It's funny--I get really pissed off when I hear about certain instances of "bullying"--instances in which kids are told that their designer jeans aren't designer enough--that their haircuts look funny. See--that's not bullying: that's kids being mean; hell, that's just kids being kids. They're driven by different parts of the brains by adults--they see the world differently. And so, from time to time, kids can be cruel.
But that's not bullying.
See, bullying is chronic. It's not a cold that goes away after a week--it's mono--something that you wake up with day after day for months on end. It's polio--something that lingers, even after you've beaten it like a limp in your psyche.
Bullying is fear--the propagation of terror from one person incapable of empathizing to someone perceived to be weaker, less significant. Bullying is having the idea that you are not good enough shoved repeatedly down your throat by the echoing laughter of a group of people that you just KNOW will peak in high school and yet, it does nothing to stem the tide of insecurity--the feelings of insignificance.
I remember a conversation I had with a girl in college. We had gone to high school together--neither of us in the upper echelon of popularity but both far from the bottom. Whenever I'd do poorly on a test or have an outwardly shitty day, she'd rejoice and rub my nose in it until finally, one day at Baruch, I had had enough. I got tired of being told that, "it's great to see you fail/have things go wrong in your life--to see that you're NOT perfect." Apparently, doing well on some tests and keeping my mouth shut about the shit going on in my heart, in my head, and in my home made me seem infallible. And so I emailed her--laid it all out on the table. "You remember that day when? Yeah, well THIS is what happened the night before/that morning."
She was shocked--said she had no idea. But no one ever does, right? And isn't that part of the problem anyway? No one takes the time to ask--"Hey, are you okay?" to the people who need it most.
Junior high was three of the worst years of my life. I was forced out of my comfort zone and the security of elementary school into something I wasn't prepared for. During that time, I was the nerd, the fat kid, the skinny kid, the tall, goofy kid, the poor kid with Payless sneakers, the pimple-faced kid. I went from having a bunch of friends to having my own cousin joining in the torrent of taunts barely a few weeks into school--tossing me aside so that he could be perceived as "one of the cool kids."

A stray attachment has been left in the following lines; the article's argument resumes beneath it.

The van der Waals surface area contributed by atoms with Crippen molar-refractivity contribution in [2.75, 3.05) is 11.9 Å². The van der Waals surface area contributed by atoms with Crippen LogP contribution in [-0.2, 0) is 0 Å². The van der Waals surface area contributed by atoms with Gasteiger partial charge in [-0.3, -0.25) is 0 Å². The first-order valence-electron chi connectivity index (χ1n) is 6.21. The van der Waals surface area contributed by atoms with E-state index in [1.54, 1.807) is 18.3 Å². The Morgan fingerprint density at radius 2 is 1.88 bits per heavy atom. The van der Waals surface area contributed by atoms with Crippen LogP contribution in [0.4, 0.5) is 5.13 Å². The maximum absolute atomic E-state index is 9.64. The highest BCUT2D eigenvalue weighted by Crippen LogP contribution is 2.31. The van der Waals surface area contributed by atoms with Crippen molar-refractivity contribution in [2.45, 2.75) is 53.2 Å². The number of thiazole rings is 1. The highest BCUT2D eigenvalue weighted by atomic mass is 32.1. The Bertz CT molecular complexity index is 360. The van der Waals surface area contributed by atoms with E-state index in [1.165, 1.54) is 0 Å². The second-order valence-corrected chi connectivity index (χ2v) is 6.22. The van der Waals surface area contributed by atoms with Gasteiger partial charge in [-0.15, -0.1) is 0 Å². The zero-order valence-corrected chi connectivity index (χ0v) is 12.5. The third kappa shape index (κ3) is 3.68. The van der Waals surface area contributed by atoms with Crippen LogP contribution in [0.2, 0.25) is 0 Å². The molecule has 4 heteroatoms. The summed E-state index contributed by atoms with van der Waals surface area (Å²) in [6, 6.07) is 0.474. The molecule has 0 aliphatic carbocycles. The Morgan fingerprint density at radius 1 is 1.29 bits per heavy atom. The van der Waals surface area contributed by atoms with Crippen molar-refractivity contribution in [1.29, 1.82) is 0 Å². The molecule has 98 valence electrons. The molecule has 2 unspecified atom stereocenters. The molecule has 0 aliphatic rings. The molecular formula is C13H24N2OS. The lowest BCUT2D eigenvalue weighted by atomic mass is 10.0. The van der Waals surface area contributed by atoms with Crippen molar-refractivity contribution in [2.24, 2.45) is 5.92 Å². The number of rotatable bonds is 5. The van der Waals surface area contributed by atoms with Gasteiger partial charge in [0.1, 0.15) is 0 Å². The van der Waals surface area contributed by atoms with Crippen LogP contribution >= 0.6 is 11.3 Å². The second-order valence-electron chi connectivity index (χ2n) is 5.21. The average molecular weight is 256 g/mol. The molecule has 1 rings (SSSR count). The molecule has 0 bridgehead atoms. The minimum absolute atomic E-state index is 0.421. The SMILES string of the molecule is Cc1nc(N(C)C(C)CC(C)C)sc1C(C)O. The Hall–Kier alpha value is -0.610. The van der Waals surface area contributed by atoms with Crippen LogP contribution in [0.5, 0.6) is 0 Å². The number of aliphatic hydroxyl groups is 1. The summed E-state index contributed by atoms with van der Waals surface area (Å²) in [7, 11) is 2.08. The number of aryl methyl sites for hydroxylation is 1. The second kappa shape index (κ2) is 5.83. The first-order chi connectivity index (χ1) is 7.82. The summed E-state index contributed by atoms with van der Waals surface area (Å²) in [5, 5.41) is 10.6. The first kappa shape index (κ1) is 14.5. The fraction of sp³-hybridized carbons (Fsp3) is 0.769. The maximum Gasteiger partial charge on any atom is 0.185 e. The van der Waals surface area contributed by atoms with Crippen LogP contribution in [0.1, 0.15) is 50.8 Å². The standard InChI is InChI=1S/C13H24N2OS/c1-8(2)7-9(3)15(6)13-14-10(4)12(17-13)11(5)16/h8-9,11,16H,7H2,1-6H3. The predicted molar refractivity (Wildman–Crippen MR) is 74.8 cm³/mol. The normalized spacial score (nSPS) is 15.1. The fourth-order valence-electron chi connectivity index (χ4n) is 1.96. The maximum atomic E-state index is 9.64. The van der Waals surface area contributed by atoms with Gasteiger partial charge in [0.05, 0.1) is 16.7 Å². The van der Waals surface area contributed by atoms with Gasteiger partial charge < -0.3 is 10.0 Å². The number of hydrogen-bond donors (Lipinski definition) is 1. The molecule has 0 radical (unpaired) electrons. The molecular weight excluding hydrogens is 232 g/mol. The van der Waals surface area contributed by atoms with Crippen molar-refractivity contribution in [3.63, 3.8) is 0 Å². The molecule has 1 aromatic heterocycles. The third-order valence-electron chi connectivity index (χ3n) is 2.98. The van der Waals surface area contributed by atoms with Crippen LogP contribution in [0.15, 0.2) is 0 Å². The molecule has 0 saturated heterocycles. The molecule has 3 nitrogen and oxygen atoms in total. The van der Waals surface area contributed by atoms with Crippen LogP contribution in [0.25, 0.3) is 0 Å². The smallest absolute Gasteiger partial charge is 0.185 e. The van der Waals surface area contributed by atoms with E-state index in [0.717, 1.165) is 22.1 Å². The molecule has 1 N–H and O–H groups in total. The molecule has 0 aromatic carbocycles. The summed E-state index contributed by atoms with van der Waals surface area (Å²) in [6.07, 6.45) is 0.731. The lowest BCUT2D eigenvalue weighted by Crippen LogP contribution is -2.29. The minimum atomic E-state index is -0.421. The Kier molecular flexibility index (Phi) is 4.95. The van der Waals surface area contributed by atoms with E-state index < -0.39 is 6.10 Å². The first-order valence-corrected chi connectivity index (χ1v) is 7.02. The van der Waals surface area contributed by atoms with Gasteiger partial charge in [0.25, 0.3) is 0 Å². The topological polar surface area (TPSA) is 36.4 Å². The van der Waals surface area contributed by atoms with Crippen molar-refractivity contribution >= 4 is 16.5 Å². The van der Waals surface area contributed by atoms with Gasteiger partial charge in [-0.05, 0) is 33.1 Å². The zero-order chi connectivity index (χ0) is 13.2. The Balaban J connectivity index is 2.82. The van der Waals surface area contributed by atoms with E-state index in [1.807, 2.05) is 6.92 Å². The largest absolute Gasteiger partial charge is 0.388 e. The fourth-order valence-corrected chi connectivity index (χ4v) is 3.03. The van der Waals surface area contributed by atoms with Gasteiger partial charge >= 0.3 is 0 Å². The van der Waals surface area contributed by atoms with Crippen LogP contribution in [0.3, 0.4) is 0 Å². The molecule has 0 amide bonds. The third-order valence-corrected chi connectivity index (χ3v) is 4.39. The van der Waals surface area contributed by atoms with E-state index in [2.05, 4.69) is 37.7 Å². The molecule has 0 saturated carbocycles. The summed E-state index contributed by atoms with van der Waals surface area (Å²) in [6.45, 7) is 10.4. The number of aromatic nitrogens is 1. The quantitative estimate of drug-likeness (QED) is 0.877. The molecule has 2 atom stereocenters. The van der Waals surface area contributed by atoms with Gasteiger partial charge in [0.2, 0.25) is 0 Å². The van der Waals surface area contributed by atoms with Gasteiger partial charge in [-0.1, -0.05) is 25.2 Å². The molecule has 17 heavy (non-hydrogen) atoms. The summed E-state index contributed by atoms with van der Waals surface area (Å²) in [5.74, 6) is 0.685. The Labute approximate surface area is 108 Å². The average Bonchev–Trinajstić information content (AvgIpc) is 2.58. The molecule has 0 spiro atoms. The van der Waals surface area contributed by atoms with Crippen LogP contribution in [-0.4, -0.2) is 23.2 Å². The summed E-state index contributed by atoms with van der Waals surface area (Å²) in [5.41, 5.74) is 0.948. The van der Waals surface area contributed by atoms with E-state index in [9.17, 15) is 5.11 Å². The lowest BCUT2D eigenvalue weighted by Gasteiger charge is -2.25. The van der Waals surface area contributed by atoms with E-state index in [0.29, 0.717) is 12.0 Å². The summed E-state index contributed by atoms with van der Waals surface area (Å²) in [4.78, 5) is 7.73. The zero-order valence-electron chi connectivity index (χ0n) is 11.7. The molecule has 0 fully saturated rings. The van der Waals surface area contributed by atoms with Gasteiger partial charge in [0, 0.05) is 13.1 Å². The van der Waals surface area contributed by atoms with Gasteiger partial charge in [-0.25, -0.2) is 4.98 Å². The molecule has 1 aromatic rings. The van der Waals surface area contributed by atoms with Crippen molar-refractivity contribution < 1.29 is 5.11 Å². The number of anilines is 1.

Survival of the fittest, am I right?
It's easy for me to sit here in judgment of those instances of so-called bullying because I went through the real deal--the daily fusillade of cracks and comments...and came out the other side. There's something to be said for sticking it out--for finding a way to deal with the abuse rather than to run away from it. Then again, it's easy for me to say that because I HAD a support network. I had two parents who saw value in me--who nursed my wounds and helped me to develop the coping skills necessary not simply to overcome such adversity but to thrive in spite of it. More importantly, perhaps, I had best friends like James and Ricky--guys who got varying degrees of their own shit but who were ports in the proverbial storm for me. Shit might have sucked at school, or at home, but when I was hanging out with them, none of it mattered.
From those relationships, I developed self-confidence and self-worth. I spent most of my freshman year in quiet shyness--deciding finally that I didn't want to BE that way anymore only after I met Bobby. I saw him as the "cool" kid but came to realize that we were more alike than I thought. In fact, we felt the same about a lot of things and had gone through or were going through much of the same shit. Together, we forged a bond in high school that helped me to become the person that I am today. By sophomore year, I began shedding the shyness--had developed enough of a game that I was able to identify as a basketball player--one who was now routinely destroying the same kids that had picked on me years earlier. Making THEM look like fools was great and I derived probably a bit too much satisfaction from it. I developed a reputation, began earning respect, and slowly transformed from a wallflower into the guy who always has a joke--from the one who hated raising his hand to answer a question to the one who introduced a New York Times best selling author to an audience of more than five hundred people that included some of the most prestigious members of his alma mater.